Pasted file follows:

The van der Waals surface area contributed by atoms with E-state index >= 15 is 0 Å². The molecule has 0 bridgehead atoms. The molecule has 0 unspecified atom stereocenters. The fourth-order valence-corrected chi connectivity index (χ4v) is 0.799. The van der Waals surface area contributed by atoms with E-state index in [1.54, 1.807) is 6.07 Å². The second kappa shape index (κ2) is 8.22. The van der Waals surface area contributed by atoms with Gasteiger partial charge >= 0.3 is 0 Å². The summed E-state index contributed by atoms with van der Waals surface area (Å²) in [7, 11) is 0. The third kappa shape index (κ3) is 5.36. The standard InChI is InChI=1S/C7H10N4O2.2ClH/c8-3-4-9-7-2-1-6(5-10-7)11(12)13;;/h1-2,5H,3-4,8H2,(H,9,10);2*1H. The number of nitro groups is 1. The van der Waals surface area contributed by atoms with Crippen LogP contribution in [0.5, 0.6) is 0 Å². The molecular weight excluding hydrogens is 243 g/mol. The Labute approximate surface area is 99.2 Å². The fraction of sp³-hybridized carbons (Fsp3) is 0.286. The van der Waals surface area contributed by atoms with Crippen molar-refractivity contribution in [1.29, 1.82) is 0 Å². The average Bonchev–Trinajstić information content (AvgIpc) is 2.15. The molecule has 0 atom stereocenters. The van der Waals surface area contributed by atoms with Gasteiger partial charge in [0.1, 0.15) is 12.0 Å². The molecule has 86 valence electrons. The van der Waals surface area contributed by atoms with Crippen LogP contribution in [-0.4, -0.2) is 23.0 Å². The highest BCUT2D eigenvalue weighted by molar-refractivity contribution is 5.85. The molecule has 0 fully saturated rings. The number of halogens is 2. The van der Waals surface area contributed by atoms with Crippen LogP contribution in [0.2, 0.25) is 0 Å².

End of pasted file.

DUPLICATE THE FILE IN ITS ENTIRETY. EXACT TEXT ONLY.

The van der Waals surface area contributed by atoms with E-state index >= 15 is 0 Å². The molecule has 0 bridgehead atoms. The molecule has 0 unspecified atom stereocenters. The fourth-order valence-corrected chi connectivity index (χ4v) is 0.799. The van der Waals surface area contributed by atoms with E-state index in [1.54, 1.807) is 6.07 Å². The second kappa shape index (κ2) is 8.22. The van der Waals surface area contributed by atoms with Gasteiger partial charge >= 0.3 is 0 Å². The summed E-state index contributed by atoms with van der Waals surface area (Å²) in [7, 11) is 0. The third kappa shape index (κ3) is 5.36. The standard InChI is InChI=1S/C7H10N4O2.2ClH/c8-3-4-9-7-2-1-6(5-10-7)11(12)13;;/h1-2,5H,3-4,8H2,(H,9,10);2*1H. The number of nitro groups is 1. The van der Waals surface area contributed by atoms with Crippen LogP contribution in [0.5, 0.6) is 0 Å². The molecular weight excluding hydrogens is 243 g/mol. The Labute approximate surface area is 99.2 Å². The fraction of sp³-hybridized carbons (Fsp3) is 0.286. The van der Waals surface area contributed by atoms with Crippen molar-refractivity contribution in [1.29, 1.82) is 0 Å². The average Bonchev–Trinajstić information content (AvgIpc) is 2.15. The molecule has 0 atom stereocenters. The van der Waals surface area contributed by atoms with Gasteiger partial charge in [0.1, 0.15) is 12.0 Å². The molecule has 86 valence electrons. The van der Waals surface area contributed by atoms with Crippen LogP contribution in [-0.4, -0.2) is 23.0 Å². The highest BCUT2D eigenvalue weighted by molar-refractivity contribution is 5.85. The molecule has 0 fully saturated rings. The number of halogens is 2. The van der Waals surface area contributed by atoms with Crippen LogP contribution in [0.2, 0.25) is 0 Å².